Custody Issues Are Not Just for Married People
February 27th, 2012
Many people think of custody issues as only existing in a divorce. This is not true. Custody issues exist whenever parents end their relationship – whether they were married or not. When parents are not married, the legal action to determine the parentage of the child and the rights and responsibilities of each parent takes place in a proceeding to establish a parental relationship between the father and the child (often referred to as a “paternity action”). No such action is necessary to determine the parentage of the mother because she gave birth to the child and therefore is genetically linked. (Note: this discussion does not address surrogacy, artificial insemination, adoption and other means by which individuals in same sex and opposite sex relationships can become parents).
According to recent research, unmarried parents are a growing segment of our population. On February 17, 2012, The New York Times published an article titled, For Women Under 30, Most Births Occur Outside Marriage. This article reports fascinating research on marriages and children born to married couples and unmarried couples. It also has fascinating conclusions drawn by the author and others about the research. Here are some excerpts of the research from this article:
By the mid-1990’s, “a third of Americans were born outside marriage. Congress, largely blaming welfare, imposed tough restrictions. Now the figure is 41 percent — and 53 percent for children born to women under 30, according to Child Trends, which analyzed 2009 data from the National Center for Health Statistics.”
“73 percent of black children are born outside marriage, compared with 53 percent of Latinos and 29 percent of whites. And educational differences are growing. About 92 percent of college-educated women are married when they give birth, compared with 62 percent of women with some post-secondary schooling and 43 percent of women with a high school diploma or less, according to Child Trends.”
“Almost all of the rise in nonmarital births has occurred among couples living together. While in some countries such relationships endure at rates that resemble marriages, in the United States they are more than twice as likely to dissolve than marriages. In a summary of research, Pamela Smock and Fiona Rose Greenland, both of the University of Michigan, reported that two-thirds of couples living together split up by the time their child turned 10.”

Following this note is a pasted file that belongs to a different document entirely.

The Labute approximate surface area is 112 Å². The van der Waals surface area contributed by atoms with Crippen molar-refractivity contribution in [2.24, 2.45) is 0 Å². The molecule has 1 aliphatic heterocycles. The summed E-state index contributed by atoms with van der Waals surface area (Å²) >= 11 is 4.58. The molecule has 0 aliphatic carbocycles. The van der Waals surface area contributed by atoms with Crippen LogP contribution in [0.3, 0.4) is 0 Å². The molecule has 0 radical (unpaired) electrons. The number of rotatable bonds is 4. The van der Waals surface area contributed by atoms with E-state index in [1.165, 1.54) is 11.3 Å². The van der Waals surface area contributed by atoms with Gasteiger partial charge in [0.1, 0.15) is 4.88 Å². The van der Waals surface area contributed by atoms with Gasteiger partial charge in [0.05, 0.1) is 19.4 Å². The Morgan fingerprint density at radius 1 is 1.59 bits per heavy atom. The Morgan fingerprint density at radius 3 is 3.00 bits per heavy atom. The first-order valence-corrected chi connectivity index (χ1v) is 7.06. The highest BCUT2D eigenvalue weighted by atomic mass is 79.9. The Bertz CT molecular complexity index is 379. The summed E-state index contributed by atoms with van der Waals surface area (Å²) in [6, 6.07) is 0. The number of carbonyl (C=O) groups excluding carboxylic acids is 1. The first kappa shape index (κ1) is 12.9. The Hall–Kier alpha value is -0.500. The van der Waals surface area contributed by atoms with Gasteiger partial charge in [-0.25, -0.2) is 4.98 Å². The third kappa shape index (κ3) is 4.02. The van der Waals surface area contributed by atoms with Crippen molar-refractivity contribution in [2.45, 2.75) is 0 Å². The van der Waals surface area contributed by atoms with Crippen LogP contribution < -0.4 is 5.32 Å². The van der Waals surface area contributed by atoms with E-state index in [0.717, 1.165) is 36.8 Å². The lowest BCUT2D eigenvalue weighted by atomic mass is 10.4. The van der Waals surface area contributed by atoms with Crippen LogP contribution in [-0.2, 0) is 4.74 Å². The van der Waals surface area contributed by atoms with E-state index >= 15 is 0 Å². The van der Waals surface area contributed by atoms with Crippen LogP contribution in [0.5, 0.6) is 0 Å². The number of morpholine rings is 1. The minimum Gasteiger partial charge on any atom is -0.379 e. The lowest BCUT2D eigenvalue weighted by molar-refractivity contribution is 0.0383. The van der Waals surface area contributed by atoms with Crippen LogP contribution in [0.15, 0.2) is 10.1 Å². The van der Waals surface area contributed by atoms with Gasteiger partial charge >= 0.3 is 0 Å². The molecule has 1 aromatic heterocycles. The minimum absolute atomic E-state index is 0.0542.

A non-marital relationship into which children have been born is not a relationship from which each parent should just walk away. It is important for the child’s sake that the father’s parentage is legally established; that each parent is assured of having frequent and continuing contact with the child consistent with the child’s best interest; and that appropriate child support is ordered. All of these actions benefit the child. Further, it is important to establish parentage so that the child can access Social Security benefits and establish inheritance rights when his or her father dies. If the father is not legally established as the parent of a child, that child will be denied his or her Social Security and inheritance rights after the father’s death. There are possible steps which may be taken to establish parentage after the father’s death, but this can all be avoided by parents being proactive while the child is still a minor (under age 18 in California and most other states).
Even when parents are cooperative with each other after their non-marital relationship ends, any child of that relationship remains without a legal parent if parentage is not formally established. This is to the financial detriment of the child. Hopefully this discussion will prompt non-marital parents, whether or not they are still in their relationship, to consider establishing parentage as part of their obligation to their child.